We hear that we must move our bodies in order to be healthy. Does that mean any movement? Are some movements better than others? Are exercise and movement the same thing? Let’s explore some of these questions.
Movement is required for many body functions to occur. Some functions require specific muscle contractions. For example, engaging the diaphragm and large muscles in the legs pumps the lymphatic system which is needed to flush toxins out of tissue. Other body movements provide support for vital functions, such as core support to help move the bowels and keep the digestive tube from collapsing. In addition, movement of a joint is required for the joint to stay healthy and lubricated.
But, not all movement is healthy! If I bend or bear weight on a joint that is misaligned it can create stress and inflammation and eventually cause damage that limits function. Movements where part of my body is not supported can create compression and sheer forces placing joints or organs at risk. So, learning how to keep the body properly aligned when we move becomes critically important if we want long term joint health and maximum wellness.
If I do exercise at a gym on machines or with a trainer, does that ensure proper alignment and body usage? Unfortunately not. Machines are built symmetrically, while we are not symmetrical. (We have a liver on one side, a heart on the other, we have right or left side dominance, just to mention a few asymmetries.) Also, we have injury and usage patterns unique to our own history. Unless my trainer is a Certified Aston-Patterning® Practitioner, it is unlikely that he or she will be able to troubleshoot my particular usage pattern for that particular movement, machine, or exercise. This does not mean I should give up my exercise program or my trainer; I just have to make sure I am keeping my movements in the healthy range. If an exercise is painful to a joint, it usually means I am causing damage. So we need to be very careful with the ‘no pain, no gain’ philosophy (but that’s a whole blog post by itself).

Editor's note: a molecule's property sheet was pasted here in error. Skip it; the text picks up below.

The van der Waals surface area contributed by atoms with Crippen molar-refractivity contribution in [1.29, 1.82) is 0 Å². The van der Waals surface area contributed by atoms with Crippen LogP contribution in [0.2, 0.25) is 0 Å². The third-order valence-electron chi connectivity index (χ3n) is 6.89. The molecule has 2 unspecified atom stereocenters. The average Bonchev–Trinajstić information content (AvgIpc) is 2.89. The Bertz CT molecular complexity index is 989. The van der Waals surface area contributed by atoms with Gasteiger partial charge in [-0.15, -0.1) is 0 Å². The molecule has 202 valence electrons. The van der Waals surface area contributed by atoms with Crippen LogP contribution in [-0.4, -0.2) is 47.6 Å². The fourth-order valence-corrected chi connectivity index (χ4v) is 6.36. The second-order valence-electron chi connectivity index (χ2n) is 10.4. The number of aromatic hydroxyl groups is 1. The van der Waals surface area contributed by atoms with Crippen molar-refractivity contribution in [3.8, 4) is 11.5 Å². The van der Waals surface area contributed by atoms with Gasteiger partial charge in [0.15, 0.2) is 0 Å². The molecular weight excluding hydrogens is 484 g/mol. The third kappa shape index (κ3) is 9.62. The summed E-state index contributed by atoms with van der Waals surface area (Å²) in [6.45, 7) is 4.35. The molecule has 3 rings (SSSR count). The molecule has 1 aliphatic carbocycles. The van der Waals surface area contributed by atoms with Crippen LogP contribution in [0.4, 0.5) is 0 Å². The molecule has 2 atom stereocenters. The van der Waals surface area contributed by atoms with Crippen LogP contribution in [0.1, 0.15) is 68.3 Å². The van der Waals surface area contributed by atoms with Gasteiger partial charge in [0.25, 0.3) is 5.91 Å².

I do Yoga so I am assured proper alignment and body usage, right? Again, not necessarily. One position may be OK for you but very hard on my body due to my particular tension and injury patterns. With training, I can learn how to move my body in such a way that honors my particular asymmetries. Unfortunately, most movement systems that have a particular target form will emphasize the form rather than the reason that form is useful. For example, bending to touch my toes while standing can be used to stretch the hamstrings; but, if I initiate that movement from my head or chest instead of from the psoas muscle I will create a very different stretch. The form may look the same but the results are not. So, with movement programs that have specific forms, I will get more benefit and less injury if I find out what I am trying to accomplish with each form. I can then make adjustments according to my body limitations and patterns.
So, in order to get the maximum benefit from movement or exercise, I need to have familiarity and skill with how to use my body properly. Developing this skill requires movement training.